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2012/2013Author: Dr P.Harborne1 Principles Of Marketing BS2101 Lecture 9 Communicating the Offer.

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Presentation on theme: "2012/2013Author: Dr P.Harborne1 Principles Of Marketing BS2101 Lecture 9 Communicating the Offer."— Presentation transcript:

1 2012/2013Author: Dr P.Harborne1 Principles Of Marketing BS2101 Lecture 9 Communicating the Offer

2 2012/2013Author: Dr P.Harborne2 Principles of Marketing 2 3 4 5 6 7 8 9 10 Week 1 11

3 2012/2013Author: Dr P.Harborne3 Communicating the Offer Objectives To understand: The marketing communications process Types of marcomms Strengths of each type of marcomm Barriers to effective communication Key issues in effective communication

4 2012/2013Author: Dr P.Harborne4 Structure Communicating the offer 1.Communication process 2.Advertising 3.Targeting Adverts 4.Promotion through spokesperson 5.Promotions 6.Public Relations

5 COMMUNICATION PROCESS 2012/2013Author: Dr P.Harborne5

6 2012/2013Author: Dr P.Harborne6 Integrating Communications Strategy

7 2012/2013Author: Dr P.Harborne7 Sender Assembles message into words, pictures etc Final message Communicated via chosen media Receiver Interprets message Receiver’s response What they learn, feel, do as a result of the message eg purchase Feedback to sender e.g. complaints, commendations NOISE The Communications Process

8 2012/2013Author: Dr P.Harborne8 selective exposure: with thousands of newspapers, magazines, broadcasting stations, and websites to choose from, a person is only exposed to a small fraction of all commercial messages selective attention: of the 1600 or so commercial messages a person is exposed to every day, only about 80 are consciously noted selective distortion: people may twist a message to hear what they want or expect to hear selective retention: only a small fraction of decoded messages will be retained in long-term memory. Needs careful planning to reach target Communication Effectiveness depends on:

9 2012/2013Author: Dr P.Harborne9 Planning a Marcomms campaign Strategy issues: Who is our target audience? What do we need to communicate and achieve (objectives)? How much shall we spend? How well did we do? Media issues: How should we communicate this? (i.e. the message) Where should we communicate this? (promotion mix) When do communications need to take place? (promotion schedule)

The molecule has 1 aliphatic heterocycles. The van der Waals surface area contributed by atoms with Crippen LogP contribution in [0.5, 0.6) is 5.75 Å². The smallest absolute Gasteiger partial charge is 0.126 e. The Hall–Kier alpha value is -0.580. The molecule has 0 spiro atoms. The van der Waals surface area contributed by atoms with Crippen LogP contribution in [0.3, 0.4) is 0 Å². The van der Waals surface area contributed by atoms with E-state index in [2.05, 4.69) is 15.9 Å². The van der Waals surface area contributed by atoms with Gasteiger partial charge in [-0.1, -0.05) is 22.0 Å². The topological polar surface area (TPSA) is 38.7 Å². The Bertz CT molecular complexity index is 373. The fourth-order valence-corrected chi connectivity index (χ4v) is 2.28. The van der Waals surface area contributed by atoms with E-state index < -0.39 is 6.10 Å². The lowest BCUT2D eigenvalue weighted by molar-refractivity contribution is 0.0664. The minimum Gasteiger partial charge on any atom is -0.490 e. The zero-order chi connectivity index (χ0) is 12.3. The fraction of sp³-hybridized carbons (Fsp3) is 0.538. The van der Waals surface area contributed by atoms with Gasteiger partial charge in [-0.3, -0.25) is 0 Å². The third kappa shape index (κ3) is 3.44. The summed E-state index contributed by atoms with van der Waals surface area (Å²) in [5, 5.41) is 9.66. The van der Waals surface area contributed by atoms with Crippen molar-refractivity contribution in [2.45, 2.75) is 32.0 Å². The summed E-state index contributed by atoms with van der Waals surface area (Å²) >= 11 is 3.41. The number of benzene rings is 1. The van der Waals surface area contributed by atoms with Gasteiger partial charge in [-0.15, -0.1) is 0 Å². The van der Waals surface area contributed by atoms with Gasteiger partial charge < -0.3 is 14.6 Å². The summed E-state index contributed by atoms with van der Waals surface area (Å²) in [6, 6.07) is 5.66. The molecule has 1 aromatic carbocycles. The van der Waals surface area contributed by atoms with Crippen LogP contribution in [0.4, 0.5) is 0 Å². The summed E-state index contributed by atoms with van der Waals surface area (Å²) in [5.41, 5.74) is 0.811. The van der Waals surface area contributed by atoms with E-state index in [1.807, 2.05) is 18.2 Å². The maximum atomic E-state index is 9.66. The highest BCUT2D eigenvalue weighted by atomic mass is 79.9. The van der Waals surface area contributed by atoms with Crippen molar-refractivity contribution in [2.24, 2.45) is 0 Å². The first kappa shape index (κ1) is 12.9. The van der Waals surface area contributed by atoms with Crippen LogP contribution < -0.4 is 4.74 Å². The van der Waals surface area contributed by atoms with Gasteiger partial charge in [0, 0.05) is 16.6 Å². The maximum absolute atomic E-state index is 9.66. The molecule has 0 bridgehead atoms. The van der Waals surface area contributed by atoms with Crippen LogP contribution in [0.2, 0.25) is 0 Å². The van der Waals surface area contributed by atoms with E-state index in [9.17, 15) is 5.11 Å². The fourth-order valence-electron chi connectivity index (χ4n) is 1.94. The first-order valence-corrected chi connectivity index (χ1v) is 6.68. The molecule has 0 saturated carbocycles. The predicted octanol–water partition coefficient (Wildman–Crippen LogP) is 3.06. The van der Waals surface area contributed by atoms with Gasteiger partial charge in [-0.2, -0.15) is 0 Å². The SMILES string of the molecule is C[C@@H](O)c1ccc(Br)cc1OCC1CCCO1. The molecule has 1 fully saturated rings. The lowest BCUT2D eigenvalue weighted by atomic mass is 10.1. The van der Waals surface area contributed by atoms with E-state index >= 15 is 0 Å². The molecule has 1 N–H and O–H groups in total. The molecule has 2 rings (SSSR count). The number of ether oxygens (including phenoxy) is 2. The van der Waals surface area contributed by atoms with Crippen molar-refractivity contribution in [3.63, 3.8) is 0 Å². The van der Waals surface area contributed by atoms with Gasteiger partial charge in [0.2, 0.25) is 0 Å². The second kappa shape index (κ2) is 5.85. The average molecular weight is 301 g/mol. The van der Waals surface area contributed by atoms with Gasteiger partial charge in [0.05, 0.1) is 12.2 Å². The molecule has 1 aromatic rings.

10 2012/2013Author: Dr P.Harborne10 Target Audience Firms communicate both internally and externally e.g. Customers, suppliers, staff, channels, shareholders Different messages and media may be required for different target groups e.g. Communication about a new product channels and employees, more product-specific, technical information; manuals, information sheets consumers, more benefits-oriented; adverts, point-of- sale material Who?

11 2012/2013Author: Dr P.Harborne11 Coordination of Marketing Communication Efforts to Influence Attitudes or Behaviors Coordination of Marketing Communication Efforts to Influence Attitudes or Behaviors Builds Relationships Persuades Informs Reminds Promotion Objectives What?

12 ADVERTISING 2012/2013Author: Dr P.Harborne12

13 2012/2013Author: Dr P.Harborne13 Response Hierarchies (Learn) (Feel) (Do)

14 2012/2013Author: Dr P.Harborne14 Response Involvement Low High Intellectual mode Affective mode Learning (learn, feel, do) Affective (feel, learn, do) Routine (do, learn, feel) Hedonism (do, feel, learn) FCB Grid Source: Foote, Cone & Belding

15 2012/2013Author: Dr P.Harborne15 Advertising & Persuasion 1950s :Hidden Persuaders’ - mistrust of adverts Govts increasingly control –UK Ban on tobacco advertising –UK Control on alcohol advertising In UK consumption higher since adverts tightened in 2005 –UK Control on junk food adverts But does ‘go to work on an egg” revival ban ruin perceptions Calls for control on UK adverts for – 4x4 cars –Children ( already exists in Sweden) But does advertising really persuade?

16 2012/2013Author: Dr P.Harborne16 Subliminal advertising

17 2012/2013Author: Dr P.Harborne17 Knocking copy 1 1 2 From S Africa. This is not allowed in the UK.

18 Knocking copy 2 2012/2013Author: Dr P.Harborne18 3 4 From S Africa. This is not allowed in the UK

19 2012/2013Author: Dr P.Harborne19 Influencing consumers Current techniques Product placement – videogames, movies, TV programmes Interpersonal influences - pay people to order certain drinks in public places praise products at parties/events Are these really effective? Do you buy because James Bond does? Or because Brad Pitt does? Or because your next door neighbour does?

20 2012/2013Author: Dr P.Harborne20 Advertising and Business Advertising must be justified by business TV programme rely on adverts Sports coverage rely on adverts –FI racing –Premiership football If banned then will programmes be made? Will OFCOM 2010 policy change on product placement help? If watersheds, then will sports events be re- timed?

21 2012/2013Author: Dr P.Harborne21 Business Effectiveness Advertising must be justified for businesses Does there need to be dialogue i.e. interactive communication? Is personal communication required for some customers - salesforce (telesales, field force)? What is the actual cost of the message? How long does it take to work? Does it need tweaking? Need process to calculate costs and to track & control campaigns